Apply for a position in the Rhode Island Judiciary?
Bid on projects solicited by the Judiciary?
Check the status of my refund?
Find a lawyer to represent me in my Workers’ Compensation Court case?
Get a case heard at the Workers’ Compensation Court?
1 - 5Next

Self-help Center

Representing Yourself

Here is What Judiciary Employees Can do to Help You

  • Give you general information and guidance. Staff can direct you to legal resources where you may obtain the answers to your questions.

  • Give you general information about court rules, procedures, and practices and answer questions about how the court system works.

  • Allow you to view your court file or other public files and provide copies of documents for a charge.

  • Give you court forms and general information about how to fill them out. Employees cannot complete any forms for you.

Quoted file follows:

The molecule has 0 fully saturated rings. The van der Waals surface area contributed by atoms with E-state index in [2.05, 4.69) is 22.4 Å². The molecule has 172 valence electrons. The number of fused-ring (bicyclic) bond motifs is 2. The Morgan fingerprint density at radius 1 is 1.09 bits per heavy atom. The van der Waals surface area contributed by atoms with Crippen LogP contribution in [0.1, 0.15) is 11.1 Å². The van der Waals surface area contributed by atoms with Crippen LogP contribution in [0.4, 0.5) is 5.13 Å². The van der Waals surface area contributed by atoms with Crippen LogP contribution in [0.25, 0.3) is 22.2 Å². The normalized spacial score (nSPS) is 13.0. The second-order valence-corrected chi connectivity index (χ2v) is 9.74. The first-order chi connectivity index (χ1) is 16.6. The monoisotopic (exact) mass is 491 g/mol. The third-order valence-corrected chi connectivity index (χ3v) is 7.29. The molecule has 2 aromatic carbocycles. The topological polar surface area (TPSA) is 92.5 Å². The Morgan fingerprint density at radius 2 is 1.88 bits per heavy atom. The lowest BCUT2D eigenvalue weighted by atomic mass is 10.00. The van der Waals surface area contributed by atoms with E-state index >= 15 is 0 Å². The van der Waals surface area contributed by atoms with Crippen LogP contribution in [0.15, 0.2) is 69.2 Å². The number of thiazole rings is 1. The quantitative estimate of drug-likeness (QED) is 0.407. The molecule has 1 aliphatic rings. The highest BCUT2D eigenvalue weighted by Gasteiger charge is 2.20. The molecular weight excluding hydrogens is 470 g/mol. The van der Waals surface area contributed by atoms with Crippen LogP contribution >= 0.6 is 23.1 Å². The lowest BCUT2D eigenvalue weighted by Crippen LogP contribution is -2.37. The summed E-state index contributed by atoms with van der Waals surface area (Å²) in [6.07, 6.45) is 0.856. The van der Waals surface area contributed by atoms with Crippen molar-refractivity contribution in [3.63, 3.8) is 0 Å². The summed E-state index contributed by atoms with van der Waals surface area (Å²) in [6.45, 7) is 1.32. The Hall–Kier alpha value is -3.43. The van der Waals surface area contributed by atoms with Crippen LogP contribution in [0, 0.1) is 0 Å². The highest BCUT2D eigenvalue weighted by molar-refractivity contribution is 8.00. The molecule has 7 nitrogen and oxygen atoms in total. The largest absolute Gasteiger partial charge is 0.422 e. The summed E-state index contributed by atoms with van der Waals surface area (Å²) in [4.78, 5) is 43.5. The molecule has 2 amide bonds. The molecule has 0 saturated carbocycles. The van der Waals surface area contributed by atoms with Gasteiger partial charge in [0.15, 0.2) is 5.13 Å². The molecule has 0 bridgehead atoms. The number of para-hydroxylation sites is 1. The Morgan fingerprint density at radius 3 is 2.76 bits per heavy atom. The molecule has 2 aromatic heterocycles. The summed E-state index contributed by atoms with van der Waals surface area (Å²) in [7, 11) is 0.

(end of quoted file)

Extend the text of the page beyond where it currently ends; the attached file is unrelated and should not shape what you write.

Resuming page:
• Answer questions about the computation of deadlines or due dates.

  • Give you information about court schedules and calendars.

  • Give you general information about how to get legal assistance. Employees cannot recommend a specific lawyer.

  • Give you information about mediation, parenting courses, courses for children of divorcing parents, and community services.

  • Direct you to our law libraries in our courthouses.

  • At the State Law Library, help you find aids and tutorials to assist you in your legal research.

Here is What Judiciary Employees Cannot do to Help You

  • Give you legal advice. Staff cannot answer questions that involve making decisions about options, assessing risks and benefits, and analyzing potential outcomes.

  • Tell you whether to file a case, what specific action you should take, or if there is another procedural alternative in your case.

  • Allow you to talk to a judge or magistrate privately or give them any messages on your behalf.

  • Give out information that allows one party an advantage over another.

  • Give information to one party and not the other(s).

  • Change or alter any court records in a file.

  • Conduct legal research on your behalf.

  • Tell you what to say in court.

  • Be responsible for service of process.

  • Prepare a court order for you or any other document after a hearing.

  • Predict a probable outcome of your case.